Search Results for 'Joseph Plunkett'
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Geraldine Plunkett was a daughter of Count George Noble Plunkett and a sister of Joseph Mary Plunkett. She became Joe’s aide-de-camp and knew all the 1916 leaders. She and Joe lived in Larkfield cottage in Kimmage where they stored guns and ammunition, and a lot of drilling, etc, occurred. Joe brought in Michael Collins to help her with the family accounts.
Joseph Plunkett and Grace Gifford were to have a joint wedding with his sister Geraldine Plunkett and her fiancé Tom Dillon, at the Rathmines church, Easter Sunday, April 24 1916. The confusion about the on/off Rising, the rumours about the possibility of Roger Casement being taken prisoner in Kerry, kept the couples guessing as to what would happen. But Joseph, one of the principle organisers of the Rising, probably knew more that what he said to his sister, that Grace ‘did not know the smallest thing about the political situation, and had no idea whatever of such things’.*
In an attempt to bring some normality into their lives following the traumatic years of the War of Independence, and the Civil War, Professor Tom Dillon, and his wife Geraldine (nee Plunkett), moved their five children to Dangan House, about three miles north of Galway town, close to the River Corrib. It is now a flourishing garden nursery, run by the busy Cunningham family and staff, but in the late 1920s it was a rambling two-storeyed manor house with shallow steps leading to a wide front door. Their father bought a cow, and chickens ran wild in the yard. In many ways it was an ideal home to bring up a lively young family, but understandably the terrors and the residue of those early years still bore heavily on the children. Politics was still a dominant player in their lives.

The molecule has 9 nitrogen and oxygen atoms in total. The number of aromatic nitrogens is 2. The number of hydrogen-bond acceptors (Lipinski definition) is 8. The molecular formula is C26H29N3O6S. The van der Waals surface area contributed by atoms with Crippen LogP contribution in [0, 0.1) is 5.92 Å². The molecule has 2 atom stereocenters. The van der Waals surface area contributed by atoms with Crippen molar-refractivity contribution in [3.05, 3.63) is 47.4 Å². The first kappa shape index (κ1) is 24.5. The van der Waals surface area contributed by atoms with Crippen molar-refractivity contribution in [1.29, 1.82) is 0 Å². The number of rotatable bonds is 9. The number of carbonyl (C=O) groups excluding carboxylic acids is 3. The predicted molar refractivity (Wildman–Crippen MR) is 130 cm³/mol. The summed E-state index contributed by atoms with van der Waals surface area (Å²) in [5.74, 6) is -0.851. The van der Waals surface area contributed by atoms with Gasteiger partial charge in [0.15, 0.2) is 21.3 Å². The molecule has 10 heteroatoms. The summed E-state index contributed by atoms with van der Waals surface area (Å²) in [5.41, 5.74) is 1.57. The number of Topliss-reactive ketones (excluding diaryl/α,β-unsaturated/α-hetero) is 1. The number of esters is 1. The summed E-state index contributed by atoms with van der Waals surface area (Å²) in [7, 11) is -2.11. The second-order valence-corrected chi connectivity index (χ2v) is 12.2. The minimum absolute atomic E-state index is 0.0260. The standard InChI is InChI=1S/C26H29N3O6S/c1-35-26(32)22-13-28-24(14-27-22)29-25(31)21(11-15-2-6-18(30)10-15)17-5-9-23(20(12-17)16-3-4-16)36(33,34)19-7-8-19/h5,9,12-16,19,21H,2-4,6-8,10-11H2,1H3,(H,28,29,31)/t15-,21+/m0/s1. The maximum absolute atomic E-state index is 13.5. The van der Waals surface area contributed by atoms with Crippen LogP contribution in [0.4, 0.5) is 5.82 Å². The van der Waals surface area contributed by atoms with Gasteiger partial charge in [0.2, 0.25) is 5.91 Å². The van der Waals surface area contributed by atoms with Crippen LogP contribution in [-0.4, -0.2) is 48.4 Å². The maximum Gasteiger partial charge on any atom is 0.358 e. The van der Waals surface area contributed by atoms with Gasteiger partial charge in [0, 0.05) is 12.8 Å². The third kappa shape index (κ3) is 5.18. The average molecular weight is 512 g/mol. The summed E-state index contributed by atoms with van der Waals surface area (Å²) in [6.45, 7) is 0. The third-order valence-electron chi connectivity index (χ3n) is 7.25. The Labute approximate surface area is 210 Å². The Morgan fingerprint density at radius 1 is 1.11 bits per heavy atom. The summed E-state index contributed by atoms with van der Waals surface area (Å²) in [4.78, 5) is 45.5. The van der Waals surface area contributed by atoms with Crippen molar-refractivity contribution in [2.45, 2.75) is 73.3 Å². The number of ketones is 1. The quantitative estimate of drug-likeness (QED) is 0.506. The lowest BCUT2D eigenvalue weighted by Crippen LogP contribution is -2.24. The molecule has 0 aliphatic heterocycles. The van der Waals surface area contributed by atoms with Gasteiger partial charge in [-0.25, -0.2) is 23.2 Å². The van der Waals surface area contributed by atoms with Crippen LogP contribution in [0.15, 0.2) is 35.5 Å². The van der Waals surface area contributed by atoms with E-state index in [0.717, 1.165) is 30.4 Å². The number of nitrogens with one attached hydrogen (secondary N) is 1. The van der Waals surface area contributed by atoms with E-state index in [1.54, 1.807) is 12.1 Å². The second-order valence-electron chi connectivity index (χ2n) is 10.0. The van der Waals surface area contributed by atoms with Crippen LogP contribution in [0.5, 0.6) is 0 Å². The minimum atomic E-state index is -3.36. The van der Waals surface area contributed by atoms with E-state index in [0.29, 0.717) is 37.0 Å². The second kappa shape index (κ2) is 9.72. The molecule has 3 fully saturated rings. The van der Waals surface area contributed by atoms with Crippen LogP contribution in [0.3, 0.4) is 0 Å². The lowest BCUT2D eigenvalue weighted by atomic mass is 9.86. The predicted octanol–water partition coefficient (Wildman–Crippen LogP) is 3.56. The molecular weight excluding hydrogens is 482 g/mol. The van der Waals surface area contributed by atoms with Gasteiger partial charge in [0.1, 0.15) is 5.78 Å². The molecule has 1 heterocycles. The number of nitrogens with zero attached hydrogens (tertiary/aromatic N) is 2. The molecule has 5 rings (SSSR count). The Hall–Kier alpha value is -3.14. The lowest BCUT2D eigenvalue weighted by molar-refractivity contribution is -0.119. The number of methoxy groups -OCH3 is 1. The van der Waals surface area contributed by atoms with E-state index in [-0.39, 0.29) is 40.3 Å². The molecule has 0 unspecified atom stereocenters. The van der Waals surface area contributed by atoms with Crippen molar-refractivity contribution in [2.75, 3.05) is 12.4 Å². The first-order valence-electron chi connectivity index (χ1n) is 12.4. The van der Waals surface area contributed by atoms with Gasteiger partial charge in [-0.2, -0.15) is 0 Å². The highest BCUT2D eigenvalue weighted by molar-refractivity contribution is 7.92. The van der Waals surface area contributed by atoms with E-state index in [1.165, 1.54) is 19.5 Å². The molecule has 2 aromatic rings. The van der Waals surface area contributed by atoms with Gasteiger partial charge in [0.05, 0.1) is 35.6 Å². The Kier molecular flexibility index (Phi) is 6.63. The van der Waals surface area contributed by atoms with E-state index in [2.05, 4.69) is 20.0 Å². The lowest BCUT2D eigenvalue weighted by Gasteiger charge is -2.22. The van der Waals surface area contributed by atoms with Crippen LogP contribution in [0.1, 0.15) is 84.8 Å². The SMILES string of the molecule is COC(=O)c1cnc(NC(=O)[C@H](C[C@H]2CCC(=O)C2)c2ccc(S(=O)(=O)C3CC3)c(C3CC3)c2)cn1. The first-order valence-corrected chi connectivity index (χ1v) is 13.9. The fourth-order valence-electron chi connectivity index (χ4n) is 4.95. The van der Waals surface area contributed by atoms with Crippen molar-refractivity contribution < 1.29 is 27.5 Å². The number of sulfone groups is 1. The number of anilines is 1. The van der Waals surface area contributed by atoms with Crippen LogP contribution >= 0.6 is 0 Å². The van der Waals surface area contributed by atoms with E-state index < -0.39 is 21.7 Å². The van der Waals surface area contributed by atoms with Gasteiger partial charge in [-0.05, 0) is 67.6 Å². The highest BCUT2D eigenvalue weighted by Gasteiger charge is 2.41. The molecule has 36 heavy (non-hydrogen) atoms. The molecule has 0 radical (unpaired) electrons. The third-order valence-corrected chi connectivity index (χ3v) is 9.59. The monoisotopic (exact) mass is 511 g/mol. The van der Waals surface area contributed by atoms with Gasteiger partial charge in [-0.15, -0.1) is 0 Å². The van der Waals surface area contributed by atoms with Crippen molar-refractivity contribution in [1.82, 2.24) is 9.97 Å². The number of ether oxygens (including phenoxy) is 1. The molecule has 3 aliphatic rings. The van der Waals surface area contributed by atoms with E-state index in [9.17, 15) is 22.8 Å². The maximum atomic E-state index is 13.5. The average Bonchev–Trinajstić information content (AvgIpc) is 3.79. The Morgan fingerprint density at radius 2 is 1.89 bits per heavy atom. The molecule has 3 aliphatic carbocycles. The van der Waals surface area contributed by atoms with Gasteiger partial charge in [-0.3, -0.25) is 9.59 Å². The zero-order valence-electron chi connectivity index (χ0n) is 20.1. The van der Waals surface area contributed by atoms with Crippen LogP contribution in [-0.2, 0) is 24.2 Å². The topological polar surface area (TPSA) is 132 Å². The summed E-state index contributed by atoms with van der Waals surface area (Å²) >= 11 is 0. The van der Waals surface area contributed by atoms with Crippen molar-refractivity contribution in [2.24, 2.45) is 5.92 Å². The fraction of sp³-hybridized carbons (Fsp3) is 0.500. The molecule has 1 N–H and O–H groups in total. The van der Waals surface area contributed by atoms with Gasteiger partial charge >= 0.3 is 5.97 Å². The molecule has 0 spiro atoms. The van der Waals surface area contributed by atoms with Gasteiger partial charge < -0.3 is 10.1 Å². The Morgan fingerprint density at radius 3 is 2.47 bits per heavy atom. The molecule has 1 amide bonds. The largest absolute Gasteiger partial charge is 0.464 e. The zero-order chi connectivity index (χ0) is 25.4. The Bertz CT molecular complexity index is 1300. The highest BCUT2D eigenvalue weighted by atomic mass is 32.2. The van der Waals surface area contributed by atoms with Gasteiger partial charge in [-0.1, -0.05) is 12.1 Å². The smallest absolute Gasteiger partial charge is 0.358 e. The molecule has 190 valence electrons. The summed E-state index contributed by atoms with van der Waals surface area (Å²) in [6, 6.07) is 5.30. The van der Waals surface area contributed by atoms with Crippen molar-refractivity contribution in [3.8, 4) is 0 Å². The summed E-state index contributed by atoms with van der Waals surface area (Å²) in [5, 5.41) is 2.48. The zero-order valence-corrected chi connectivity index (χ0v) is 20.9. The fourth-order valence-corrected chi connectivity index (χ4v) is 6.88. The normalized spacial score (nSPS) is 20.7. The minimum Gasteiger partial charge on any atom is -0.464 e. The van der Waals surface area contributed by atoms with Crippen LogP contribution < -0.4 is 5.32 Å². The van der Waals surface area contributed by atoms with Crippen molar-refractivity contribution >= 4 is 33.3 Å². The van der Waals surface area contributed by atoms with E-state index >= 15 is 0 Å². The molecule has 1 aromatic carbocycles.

An exciting new Irish work, written by Patrick Waters, comes to Mullingar Arts Centre next Friday November 23. The Signatories 1916 is a poignant musical tribute to the seven men who put their names to what is arguably Ireland’s most historic document, the Irish Proclamation.